Continued unemployment claims are running below the 2008 GFC peak for the third week in a row, but adjusting to pre-Covid19 cycle unemployment roughs, we are still ways to go:
Despite making some serious inroads in reducing unemployment, U.S. labor markets are still half-alive and things are starting to look shaky:
- Latest weekly change in continued unemployment figures is an increase of 230,000 - the first rise in 13 weeks.
- Pre-Covid19 trough was at 1,702,000 continued claims. We are currently at 5,757,000.
- Compared to pre-recession 12 weeks low, current unemployment claims are 334% higher or more than 3.3 times higher.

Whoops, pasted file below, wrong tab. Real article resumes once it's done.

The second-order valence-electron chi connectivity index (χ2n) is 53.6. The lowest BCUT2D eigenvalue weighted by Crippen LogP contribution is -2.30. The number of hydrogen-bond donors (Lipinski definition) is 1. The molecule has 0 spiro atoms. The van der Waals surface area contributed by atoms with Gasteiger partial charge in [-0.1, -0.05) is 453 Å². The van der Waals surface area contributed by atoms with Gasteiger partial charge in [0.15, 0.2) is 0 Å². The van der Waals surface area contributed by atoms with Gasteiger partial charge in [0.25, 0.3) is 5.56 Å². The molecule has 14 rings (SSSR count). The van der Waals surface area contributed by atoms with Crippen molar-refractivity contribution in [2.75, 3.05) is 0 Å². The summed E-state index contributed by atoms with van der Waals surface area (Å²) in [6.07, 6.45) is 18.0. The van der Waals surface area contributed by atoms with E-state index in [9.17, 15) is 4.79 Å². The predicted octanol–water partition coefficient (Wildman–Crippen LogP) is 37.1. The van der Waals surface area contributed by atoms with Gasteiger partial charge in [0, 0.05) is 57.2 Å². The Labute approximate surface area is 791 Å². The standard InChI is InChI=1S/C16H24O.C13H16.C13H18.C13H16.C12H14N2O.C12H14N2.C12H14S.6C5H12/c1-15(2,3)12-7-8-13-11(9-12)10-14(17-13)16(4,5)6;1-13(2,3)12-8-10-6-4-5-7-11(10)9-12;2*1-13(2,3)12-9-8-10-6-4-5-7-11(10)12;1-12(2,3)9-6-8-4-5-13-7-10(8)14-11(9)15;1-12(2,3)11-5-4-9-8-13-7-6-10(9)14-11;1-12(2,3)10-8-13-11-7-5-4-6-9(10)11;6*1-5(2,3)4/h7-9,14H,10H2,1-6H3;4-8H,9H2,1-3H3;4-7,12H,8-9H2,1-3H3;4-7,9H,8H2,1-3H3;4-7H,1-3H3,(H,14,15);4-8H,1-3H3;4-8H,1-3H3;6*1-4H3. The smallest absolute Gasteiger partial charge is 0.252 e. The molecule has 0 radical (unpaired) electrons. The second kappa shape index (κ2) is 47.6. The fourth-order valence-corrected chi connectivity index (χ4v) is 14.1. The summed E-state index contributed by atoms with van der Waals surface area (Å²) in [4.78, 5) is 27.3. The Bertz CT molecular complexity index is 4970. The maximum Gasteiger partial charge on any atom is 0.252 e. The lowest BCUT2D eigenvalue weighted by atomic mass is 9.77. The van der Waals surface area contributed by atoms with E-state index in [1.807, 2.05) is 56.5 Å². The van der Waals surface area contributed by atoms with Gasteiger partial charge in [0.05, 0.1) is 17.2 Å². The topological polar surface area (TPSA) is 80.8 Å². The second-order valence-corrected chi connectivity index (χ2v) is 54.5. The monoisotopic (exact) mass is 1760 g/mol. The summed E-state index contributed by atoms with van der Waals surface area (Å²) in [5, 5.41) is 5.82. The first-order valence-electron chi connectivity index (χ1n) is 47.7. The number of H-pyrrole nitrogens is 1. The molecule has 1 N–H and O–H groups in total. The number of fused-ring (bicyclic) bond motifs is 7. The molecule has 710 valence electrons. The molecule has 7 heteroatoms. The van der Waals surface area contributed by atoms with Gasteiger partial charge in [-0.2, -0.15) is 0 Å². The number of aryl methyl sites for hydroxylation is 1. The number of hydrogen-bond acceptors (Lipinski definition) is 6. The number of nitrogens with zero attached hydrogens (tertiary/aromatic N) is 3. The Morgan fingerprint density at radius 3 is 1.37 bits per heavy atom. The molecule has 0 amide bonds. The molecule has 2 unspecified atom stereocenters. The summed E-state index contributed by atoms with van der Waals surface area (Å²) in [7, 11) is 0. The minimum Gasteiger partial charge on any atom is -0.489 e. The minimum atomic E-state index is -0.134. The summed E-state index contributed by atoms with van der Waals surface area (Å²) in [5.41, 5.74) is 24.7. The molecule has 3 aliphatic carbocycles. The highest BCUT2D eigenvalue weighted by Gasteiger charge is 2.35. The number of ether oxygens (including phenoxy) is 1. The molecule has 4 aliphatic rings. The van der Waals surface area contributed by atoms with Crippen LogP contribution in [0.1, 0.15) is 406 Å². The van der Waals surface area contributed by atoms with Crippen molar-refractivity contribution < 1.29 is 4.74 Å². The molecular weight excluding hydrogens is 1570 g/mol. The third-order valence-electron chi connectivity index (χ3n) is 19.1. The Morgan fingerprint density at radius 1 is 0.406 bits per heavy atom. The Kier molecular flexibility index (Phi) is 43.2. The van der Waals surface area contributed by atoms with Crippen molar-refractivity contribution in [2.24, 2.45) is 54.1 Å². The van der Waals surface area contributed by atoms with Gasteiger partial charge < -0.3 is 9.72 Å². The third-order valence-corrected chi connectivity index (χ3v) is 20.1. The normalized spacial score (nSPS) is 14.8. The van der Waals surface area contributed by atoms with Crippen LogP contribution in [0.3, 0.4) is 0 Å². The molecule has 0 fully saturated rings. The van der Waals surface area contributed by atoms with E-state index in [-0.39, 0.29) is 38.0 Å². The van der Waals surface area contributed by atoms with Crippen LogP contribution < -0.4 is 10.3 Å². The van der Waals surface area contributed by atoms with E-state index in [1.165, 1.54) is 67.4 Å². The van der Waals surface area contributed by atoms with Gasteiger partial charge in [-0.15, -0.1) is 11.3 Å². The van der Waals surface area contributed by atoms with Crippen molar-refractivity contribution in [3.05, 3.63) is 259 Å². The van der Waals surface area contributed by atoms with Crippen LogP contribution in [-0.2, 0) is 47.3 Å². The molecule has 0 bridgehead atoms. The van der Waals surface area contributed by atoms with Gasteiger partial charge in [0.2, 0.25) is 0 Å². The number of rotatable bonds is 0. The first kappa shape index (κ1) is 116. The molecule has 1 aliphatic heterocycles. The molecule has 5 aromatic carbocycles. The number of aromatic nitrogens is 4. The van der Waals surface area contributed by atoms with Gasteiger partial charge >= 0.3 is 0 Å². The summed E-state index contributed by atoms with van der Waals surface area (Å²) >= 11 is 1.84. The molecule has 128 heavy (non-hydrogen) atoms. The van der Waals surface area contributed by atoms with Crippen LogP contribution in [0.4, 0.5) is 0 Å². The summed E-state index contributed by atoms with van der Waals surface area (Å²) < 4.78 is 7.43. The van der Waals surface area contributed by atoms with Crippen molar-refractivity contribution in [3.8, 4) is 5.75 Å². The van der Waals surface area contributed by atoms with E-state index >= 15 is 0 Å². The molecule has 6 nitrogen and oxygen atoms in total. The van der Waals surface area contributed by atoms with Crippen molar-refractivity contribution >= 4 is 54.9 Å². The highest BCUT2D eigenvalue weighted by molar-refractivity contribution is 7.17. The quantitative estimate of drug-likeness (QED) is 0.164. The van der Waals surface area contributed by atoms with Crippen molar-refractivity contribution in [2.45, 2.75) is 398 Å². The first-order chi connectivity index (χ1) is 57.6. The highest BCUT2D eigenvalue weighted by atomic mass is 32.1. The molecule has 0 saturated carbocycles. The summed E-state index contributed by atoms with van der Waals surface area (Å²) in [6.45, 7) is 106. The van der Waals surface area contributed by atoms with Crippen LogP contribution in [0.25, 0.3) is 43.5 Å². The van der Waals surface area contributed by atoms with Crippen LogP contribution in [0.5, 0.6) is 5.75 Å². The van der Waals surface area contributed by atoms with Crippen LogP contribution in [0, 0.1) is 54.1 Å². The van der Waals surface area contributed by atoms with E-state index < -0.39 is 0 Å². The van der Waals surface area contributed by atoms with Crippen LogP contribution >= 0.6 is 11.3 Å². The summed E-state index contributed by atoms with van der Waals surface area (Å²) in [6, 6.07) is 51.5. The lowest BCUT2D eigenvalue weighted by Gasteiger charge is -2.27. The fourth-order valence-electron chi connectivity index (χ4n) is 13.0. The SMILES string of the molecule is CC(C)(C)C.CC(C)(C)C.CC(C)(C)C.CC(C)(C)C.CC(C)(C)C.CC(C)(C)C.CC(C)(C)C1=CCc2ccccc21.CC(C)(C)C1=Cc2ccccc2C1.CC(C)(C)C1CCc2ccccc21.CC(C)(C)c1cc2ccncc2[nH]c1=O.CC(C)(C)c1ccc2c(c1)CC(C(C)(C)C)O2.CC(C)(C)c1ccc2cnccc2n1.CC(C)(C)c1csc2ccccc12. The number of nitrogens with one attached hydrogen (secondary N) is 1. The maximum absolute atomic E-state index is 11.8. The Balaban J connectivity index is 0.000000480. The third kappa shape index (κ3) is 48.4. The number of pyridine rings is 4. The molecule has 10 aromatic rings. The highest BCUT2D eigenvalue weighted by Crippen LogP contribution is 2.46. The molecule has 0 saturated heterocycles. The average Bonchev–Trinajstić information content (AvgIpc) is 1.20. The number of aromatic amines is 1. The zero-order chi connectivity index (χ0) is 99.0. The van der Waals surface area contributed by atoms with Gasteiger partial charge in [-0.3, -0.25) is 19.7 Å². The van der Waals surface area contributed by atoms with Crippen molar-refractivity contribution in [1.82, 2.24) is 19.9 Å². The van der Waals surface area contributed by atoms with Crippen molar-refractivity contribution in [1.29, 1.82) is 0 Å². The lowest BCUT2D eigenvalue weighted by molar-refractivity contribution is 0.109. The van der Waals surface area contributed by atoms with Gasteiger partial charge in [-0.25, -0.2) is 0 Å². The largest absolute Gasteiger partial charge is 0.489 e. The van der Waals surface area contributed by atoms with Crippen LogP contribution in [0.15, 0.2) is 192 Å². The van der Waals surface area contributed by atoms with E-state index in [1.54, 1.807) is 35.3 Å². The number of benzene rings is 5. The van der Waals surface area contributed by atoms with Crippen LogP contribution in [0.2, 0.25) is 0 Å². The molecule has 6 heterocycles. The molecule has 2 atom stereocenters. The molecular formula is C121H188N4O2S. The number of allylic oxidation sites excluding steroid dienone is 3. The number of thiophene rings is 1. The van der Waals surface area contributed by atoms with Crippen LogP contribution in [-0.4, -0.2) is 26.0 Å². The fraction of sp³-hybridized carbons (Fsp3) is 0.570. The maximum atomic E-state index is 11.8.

- New claims are also rising: the latest confirmed data is a weekly increase of 23,977 - the largest in 5 weeks.
- The latest preliminary data shows new claims up +228,982 in the week of December 5th, based in States' data.
Meanwhile, labor force participation rate is weak: down from 61.7 in October to 61.5 in November. Which is below 2020 average of 61.8, which itself is not impressive. And employment to population ratio is down from 57.4 to 57.3 in November too. Woeful:
Average duration of unemployment is rising:
And jobs creation is effectively stagnant: